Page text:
Iranian authorities denied allegations from South Korea that they are holding the ship and its crew members as hostage.

Iran’s deputy foreign minister Abbas Araqchi told Choi that it was South Korea that held Iran’s frozen funds in South Korea as “hostage” and it “should refrain from politicizing the issue and fruitless propaganda and allow the legal proceedings to proceed.”

The real reason

Suwan Kim, Professor of the Middle East and Islam Strategy in International Strategy at Hankuk University of Foreign Studies, said that Iran could have seized the vessel to use as leverage to take back its frozen funds in South Korea.

“Although Iran said it seized the South Korean-flagged vessel as it polluted the environment, the process of seizure and arrest, such as reviewing pieces of evidence, was different from other previous cases. Arresting for the violation of environmental rules was merely its ostensible reason.”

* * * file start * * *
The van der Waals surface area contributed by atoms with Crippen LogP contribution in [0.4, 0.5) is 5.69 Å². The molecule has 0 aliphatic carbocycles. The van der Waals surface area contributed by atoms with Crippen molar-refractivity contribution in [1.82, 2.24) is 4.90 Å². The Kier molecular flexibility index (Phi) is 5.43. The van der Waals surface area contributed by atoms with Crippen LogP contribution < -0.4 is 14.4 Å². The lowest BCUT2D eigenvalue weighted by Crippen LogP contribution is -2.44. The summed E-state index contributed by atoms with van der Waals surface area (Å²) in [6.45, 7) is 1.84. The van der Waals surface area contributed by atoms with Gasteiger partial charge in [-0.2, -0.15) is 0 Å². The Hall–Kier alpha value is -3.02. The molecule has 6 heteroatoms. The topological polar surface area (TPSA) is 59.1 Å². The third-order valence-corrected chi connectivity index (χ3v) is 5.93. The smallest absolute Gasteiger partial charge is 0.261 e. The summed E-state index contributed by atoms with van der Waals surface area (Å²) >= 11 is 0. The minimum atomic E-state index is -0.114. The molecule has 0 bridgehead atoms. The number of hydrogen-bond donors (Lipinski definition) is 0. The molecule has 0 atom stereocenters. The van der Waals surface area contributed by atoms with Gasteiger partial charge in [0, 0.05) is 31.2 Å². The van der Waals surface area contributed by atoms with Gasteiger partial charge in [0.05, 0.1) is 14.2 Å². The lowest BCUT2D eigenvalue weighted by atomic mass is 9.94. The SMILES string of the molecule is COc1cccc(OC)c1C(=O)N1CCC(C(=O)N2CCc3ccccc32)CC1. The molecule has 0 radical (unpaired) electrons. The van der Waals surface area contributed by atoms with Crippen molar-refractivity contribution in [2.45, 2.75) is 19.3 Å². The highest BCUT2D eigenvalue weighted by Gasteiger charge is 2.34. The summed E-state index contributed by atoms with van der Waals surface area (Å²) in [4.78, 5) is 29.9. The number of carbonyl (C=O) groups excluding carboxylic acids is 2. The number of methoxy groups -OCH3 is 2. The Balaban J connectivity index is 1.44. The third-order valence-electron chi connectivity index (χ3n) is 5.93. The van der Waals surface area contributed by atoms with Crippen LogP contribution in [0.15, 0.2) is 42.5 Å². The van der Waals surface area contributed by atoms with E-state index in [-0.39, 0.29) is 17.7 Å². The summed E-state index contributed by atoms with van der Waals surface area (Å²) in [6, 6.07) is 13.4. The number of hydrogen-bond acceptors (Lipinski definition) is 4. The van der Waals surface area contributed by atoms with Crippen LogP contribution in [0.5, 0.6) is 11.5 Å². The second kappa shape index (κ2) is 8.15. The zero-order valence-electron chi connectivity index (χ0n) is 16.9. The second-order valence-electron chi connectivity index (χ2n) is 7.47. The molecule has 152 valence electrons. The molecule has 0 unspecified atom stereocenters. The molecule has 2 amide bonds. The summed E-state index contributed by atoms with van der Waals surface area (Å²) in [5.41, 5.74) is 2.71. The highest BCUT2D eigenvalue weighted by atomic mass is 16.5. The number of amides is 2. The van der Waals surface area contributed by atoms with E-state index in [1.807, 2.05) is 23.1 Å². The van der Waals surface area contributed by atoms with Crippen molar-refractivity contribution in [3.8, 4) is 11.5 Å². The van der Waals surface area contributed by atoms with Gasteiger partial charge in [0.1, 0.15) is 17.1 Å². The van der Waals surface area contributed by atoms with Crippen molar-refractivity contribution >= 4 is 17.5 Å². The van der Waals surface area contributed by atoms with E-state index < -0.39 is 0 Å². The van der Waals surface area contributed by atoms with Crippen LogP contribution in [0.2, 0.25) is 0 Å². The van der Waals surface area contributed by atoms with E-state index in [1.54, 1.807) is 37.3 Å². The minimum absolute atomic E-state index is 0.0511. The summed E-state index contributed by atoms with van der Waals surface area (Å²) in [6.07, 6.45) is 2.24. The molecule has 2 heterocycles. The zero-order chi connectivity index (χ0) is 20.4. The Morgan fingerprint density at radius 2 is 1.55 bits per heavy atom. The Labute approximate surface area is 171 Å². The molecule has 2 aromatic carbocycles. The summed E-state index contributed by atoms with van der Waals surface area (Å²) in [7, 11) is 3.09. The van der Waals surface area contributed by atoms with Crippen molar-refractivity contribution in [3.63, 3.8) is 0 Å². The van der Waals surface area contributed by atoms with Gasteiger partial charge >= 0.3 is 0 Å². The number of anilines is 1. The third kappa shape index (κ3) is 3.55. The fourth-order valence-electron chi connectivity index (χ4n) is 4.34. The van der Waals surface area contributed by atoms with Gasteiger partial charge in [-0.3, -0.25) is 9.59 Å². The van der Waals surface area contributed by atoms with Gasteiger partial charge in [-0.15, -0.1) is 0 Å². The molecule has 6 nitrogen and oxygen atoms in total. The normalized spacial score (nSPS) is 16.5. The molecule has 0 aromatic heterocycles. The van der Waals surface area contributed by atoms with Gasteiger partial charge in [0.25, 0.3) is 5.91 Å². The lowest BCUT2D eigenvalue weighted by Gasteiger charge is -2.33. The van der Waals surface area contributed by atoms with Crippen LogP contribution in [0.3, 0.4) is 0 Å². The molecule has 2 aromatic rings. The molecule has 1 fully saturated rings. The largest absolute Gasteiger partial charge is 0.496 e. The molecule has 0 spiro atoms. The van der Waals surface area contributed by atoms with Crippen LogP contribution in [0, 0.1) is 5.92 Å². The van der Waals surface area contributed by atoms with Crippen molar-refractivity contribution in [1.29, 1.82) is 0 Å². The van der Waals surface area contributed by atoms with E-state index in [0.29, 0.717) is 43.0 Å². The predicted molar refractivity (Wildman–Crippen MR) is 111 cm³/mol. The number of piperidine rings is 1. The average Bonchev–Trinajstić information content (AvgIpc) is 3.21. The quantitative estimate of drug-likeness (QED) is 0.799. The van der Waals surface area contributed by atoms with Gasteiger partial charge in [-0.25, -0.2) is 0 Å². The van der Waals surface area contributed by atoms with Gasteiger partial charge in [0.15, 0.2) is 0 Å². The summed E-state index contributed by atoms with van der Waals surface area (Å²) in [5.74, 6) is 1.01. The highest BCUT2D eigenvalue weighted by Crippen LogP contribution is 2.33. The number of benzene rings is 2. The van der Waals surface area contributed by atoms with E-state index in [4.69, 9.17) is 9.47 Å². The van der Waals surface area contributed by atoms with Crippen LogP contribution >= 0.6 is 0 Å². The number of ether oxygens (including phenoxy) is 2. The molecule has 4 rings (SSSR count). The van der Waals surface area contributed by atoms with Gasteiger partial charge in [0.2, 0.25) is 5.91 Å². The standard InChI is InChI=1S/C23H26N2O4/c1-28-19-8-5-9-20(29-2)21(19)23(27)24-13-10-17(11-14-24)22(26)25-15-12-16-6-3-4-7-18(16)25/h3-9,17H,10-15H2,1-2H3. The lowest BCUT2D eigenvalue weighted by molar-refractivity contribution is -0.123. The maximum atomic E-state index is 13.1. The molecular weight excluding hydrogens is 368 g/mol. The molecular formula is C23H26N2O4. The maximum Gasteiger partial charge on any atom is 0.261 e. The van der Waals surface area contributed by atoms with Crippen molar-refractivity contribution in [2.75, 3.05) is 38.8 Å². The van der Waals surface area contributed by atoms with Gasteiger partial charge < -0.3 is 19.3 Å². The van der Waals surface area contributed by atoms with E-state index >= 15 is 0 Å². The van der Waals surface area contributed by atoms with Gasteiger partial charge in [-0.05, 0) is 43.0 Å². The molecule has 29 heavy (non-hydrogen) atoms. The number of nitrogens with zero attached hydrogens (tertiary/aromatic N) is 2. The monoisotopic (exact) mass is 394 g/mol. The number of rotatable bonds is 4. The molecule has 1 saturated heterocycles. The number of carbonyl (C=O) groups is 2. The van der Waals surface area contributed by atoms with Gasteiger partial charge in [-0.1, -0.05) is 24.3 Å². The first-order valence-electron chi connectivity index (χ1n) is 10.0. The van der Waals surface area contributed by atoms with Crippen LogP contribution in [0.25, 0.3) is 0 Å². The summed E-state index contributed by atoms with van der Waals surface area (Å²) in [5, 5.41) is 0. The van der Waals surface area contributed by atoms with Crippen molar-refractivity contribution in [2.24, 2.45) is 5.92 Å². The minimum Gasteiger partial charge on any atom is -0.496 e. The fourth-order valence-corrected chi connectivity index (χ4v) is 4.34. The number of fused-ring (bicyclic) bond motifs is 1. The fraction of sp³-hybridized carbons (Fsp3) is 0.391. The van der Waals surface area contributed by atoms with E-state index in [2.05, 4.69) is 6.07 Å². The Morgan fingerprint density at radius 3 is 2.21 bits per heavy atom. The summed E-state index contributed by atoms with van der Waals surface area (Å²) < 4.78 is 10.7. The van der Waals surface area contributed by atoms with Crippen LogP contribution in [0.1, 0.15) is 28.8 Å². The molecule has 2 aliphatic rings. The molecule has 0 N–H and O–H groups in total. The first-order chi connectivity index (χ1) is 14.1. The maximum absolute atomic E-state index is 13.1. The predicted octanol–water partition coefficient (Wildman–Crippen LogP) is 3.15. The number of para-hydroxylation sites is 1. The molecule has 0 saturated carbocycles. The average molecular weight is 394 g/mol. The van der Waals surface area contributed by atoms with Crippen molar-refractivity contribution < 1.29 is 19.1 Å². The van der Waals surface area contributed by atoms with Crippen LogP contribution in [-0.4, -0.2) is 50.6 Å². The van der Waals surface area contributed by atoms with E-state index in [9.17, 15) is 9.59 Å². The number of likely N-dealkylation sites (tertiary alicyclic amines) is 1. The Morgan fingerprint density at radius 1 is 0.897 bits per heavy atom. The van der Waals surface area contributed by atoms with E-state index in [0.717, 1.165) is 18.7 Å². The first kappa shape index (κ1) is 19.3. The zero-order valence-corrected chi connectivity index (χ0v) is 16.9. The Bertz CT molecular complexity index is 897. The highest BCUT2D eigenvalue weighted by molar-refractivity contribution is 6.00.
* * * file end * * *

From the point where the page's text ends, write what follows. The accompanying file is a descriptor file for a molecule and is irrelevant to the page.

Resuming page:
South Korea used to be one of the major buyers of Iranian oil until the US reimposed sanctions in 2019. For the past two years, South Korea stopped some of the financial transactions with Iran, and currently holds approximately US$7 billion in Iranian funds from oil sales frozen in the country.

Former US President Donald Trump repealed the 2015 nuclear deal with Iran. The deal stated that the US will lift financial and trade sanctions against the country if Iran curbs the development of nuclear weapons.

“Last year, Iranian President Hassan Rouhani sent two letters to South Korean President Moon Jae-in to transfer frozen Iranian funds in the country,” Prof. Kim told Maritime Fairtrade. “South Korea has not shown any actions to resolve the issue of frozen Iranian funds, however. It could have sent over medical supplies, for example, to reimburse the payment, but it didn’t.”

Also, Iran could have seized the ship to show how powerful the country is in protecting its waters, said Gi Yeon Koo, Research Professor at Asia Center of Seoul National University. 

“Iran’s seizure could have been to convince its people that the Iranian Revolutionary Guards in the Gulf are guarding Iranian waters well,” Prof. Koo said to Maritime Fairtrade.